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State v. Akers

Court of Appeals of Iowa

September 13, 2017

STATE OF IOWA, Plaintiff-Appellee,
v.
MICHAEL PATRICK AKERS, Defendant-Appellant.

         Appeal from the Iowa District Court for Scott County, Nancy S. Tabor (motion to suppress) and Mark D. Cleve (trial/sentencing), Judges.

         Michael Akers appeals his conviction for possession of a firearm as a felon. REVERSED AND REMANDED FOR DISMISSAL.

          Mark C. Smith, State Appellate Defender, and Bradley M. Bender, Assistant Appellate Defender, for appellant.

          Thomas J. Miller, Attorney General, and Tyler J. Buller, Assistant Attorney General, for appellee.

          Considered by Vaitheswaran, P.J., and Doyle and Bower, JJ. Tabor, J., takes no part.

          VAITHESWARAN, Presiding Judge.

         Following a bench trial, the district court found Michael Akers guilty of possession of a firearm as a felon. See Iowa Code § 724.26(1) (2015). On appeal, Akers argues (1) the evidence was insufficient to support the charge and (2) the district court should have granted his motion to suppress evidence. We find the first issue dispositive, making it unnecessary to address the second issue.

Iowa Code section 724.26(1) states:
A person who is convicted of a felony in a state or federal court, or who is adjudicated delinquent on the basis of conduct that would constitute a felony if committed by an adult, and who knowingly has under the person's dominion and control or possession, receives, or transports or causes to be transported a firearm or offensive weapon is guilty of a class "D" felony.

         As the district court stated, this provision required the State to "prove by evidence beyond a reasonable doubt . . . the defendant knowingly had . . . in his possession a firearm, and secondly, that at that time the defendant had previously been convicted of a felony in the State of Illinois."

         On appeal, Akers only challenges the second element. He argues "the evidence submitted does not support a finding that he was [a] felon as defined by Iowa Code section 724.25(1)." See id. §§ 724.25(1), .26(1); see also Iowa Crim. J. Inst. 2400.7 & cmt. Our review of the district court's findings following a bench trial is for substantial evidence. See State v. McFadden, 320 N.W.2d 608, 614 (Iowa 1982).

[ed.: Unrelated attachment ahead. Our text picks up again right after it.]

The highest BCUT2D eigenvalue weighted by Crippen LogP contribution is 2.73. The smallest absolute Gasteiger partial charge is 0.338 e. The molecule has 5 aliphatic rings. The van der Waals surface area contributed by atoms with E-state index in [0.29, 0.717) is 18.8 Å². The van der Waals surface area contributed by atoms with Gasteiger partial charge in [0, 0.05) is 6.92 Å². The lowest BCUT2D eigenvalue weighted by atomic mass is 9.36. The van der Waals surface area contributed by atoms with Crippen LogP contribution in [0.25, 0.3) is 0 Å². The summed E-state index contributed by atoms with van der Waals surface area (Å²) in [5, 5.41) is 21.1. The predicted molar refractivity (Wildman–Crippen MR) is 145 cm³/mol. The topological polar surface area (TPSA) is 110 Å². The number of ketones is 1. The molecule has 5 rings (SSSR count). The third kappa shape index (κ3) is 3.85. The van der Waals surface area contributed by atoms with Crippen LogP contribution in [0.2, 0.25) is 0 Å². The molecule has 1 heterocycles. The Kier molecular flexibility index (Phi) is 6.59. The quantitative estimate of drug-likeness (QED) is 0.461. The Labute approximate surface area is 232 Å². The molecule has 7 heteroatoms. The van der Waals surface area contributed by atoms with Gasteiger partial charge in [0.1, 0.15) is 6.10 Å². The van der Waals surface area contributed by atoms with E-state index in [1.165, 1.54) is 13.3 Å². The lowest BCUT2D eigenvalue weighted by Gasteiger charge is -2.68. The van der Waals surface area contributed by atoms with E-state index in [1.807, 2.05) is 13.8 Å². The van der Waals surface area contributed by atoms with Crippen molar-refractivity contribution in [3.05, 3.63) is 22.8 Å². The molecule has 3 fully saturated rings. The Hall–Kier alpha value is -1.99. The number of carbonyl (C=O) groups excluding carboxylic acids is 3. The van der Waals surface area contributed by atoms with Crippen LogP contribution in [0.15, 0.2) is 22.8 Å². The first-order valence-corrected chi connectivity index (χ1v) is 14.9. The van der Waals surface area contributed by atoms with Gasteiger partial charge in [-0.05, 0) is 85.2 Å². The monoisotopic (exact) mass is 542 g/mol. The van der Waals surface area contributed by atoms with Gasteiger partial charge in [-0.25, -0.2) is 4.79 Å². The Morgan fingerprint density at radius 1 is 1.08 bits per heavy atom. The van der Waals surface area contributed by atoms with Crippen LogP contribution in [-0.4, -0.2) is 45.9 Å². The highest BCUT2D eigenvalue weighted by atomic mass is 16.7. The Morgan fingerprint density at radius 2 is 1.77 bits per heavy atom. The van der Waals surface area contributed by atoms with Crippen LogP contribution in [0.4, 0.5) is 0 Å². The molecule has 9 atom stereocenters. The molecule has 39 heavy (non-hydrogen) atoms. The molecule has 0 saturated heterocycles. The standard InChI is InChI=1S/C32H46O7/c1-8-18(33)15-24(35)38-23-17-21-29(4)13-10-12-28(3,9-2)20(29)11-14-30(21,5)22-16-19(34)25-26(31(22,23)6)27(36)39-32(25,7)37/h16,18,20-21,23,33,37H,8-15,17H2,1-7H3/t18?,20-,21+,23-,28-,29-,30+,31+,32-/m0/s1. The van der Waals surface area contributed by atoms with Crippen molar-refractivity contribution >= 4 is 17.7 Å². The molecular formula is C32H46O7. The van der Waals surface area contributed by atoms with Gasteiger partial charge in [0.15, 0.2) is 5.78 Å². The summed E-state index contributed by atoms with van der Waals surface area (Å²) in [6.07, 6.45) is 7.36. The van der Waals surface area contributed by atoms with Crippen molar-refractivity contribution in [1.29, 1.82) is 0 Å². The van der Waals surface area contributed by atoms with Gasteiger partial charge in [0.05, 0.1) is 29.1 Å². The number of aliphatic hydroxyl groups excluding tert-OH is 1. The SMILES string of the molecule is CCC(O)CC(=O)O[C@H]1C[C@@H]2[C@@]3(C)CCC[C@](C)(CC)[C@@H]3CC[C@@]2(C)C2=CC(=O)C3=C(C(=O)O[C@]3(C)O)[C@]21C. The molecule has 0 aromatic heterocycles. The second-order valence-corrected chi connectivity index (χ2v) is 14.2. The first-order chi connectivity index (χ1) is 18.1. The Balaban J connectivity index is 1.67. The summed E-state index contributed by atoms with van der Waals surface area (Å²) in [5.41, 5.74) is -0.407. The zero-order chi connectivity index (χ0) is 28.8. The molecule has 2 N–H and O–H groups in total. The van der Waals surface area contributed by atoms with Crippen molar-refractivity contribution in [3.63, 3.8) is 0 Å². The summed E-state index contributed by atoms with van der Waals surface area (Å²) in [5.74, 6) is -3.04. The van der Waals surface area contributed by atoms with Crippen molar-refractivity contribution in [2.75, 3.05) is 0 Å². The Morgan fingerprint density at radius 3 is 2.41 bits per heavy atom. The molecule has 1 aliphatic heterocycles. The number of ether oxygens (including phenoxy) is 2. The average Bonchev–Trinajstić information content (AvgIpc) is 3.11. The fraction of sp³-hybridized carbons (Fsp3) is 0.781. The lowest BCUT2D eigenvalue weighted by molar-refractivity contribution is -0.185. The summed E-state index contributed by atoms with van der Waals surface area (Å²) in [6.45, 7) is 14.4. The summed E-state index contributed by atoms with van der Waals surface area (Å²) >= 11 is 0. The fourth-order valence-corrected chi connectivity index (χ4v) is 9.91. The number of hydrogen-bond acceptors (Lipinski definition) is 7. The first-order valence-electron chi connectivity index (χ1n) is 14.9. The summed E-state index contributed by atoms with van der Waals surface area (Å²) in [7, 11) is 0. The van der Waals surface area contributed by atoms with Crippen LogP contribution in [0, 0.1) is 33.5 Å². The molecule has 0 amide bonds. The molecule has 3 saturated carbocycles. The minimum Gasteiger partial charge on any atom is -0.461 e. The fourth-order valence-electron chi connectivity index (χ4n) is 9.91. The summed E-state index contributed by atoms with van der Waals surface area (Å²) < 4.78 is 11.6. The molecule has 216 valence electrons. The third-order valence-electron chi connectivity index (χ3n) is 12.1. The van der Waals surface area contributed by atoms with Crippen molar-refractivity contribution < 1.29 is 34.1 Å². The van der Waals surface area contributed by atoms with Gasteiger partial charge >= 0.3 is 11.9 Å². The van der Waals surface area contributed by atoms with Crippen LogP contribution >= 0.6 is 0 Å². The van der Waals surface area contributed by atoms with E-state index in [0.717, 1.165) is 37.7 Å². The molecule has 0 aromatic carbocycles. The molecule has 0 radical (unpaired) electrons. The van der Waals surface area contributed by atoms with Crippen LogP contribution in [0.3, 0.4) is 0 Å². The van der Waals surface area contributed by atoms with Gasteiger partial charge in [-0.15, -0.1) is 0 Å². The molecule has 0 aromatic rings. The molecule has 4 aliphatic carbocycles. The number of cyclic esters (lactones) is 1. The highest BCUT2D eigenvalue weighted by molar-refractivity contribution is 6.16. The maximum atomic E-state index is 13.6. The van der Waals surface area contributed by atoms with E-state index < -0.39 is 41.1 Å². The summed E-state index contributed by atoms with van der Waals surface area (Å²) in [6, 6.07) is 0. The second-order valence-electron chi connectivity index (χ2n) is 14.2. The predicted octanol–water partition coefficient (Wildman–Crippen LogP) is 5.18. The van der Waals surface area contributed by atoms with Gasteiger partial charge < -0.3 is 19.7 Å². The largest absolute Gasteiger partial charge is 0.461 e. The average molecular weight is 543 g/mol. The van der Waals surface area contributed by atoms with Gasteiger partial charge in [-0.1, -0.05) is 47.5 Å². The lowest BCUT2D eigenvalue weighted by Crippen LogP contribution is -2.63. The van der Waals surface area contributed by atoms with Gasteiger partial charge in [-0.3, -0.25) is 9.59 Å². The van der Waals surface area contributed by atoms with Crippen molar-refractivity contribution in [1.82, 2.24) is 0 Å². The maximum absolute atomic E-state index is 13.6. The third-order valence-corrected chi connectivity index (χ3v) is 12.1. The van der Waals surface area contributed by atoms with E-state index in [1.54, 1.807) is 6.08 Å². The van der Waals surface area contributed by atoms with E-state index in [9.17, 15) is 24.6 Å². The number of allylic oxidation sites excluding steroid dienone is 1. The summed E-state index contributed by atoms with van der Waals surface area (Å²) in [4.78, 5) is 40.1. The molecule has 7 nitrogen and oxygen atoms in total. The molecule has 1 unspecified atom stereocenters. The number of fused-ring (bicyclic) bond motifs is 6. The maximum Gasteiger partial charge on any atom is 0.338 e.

"As used in section 724.26, the word 'felony' means any offense punishable in the jurisdiction where it occurred by imprisonment for a term exceeding one year . . . ." Iowa Code § 724.25(1). To prove the prior felony, the State offered a certified record of documents associated with a 2010 Illinois charge of "criminal damage to property, " "said damage being in excess of $300, but not in excess of $10, 000." Although one of the documents identified the Illinois statute on which the charge was grounded, the most that can be gleaned about the penalty from this statute is that the crime is a misdemeanor "if the damage to property does not exceed $300" and a "Class 4 felon[y] if the damage to property exceeds $300 but does not exceed $10, 000." See 720 Ill. Comp. Stat. 5/21-1(1)(a), (2) (2010). None of the documents, including the sentencing order, made reference to the penalty statute associated with the charge. Cf. State v. Sanborn, 564 N.W.2d 813, 816 (Iowa 1997) ("Nowhere in the exhibit, however, are the penalty provisions included.").

         Assuming without deciding the value made the crime a class 4 felony rather than a misdemeanor, the Illinois legislature's characterization of the charge is not dispositive of whether Akers was a felon. See State v. Olsen, 848 N.W.2d 363, 369 (Iowa 2014) ("[T]he fact that another state may label a crime a 'felony' is not determinative."). As noted, the State was required to prove the Illinois crime was punishable by a term of imprisonment exceeding one year. See Sanborn, 564 N.W.2d at 816 ("Where the predicate felony underlying prosecution for a violation of section 724.26 occurs in another state, that state's punishment must satisfy the Iowa definition.").

         The State attempts to circumvent the omission of the Illinois penalty statute by asking us to take judicial notice of that statute. In the State's view, the law was "sufficiently pled . . . by plain designation" to warrant this procedure. See Iowa R. Civ. P. 1.415. To the contrary, the State did ...


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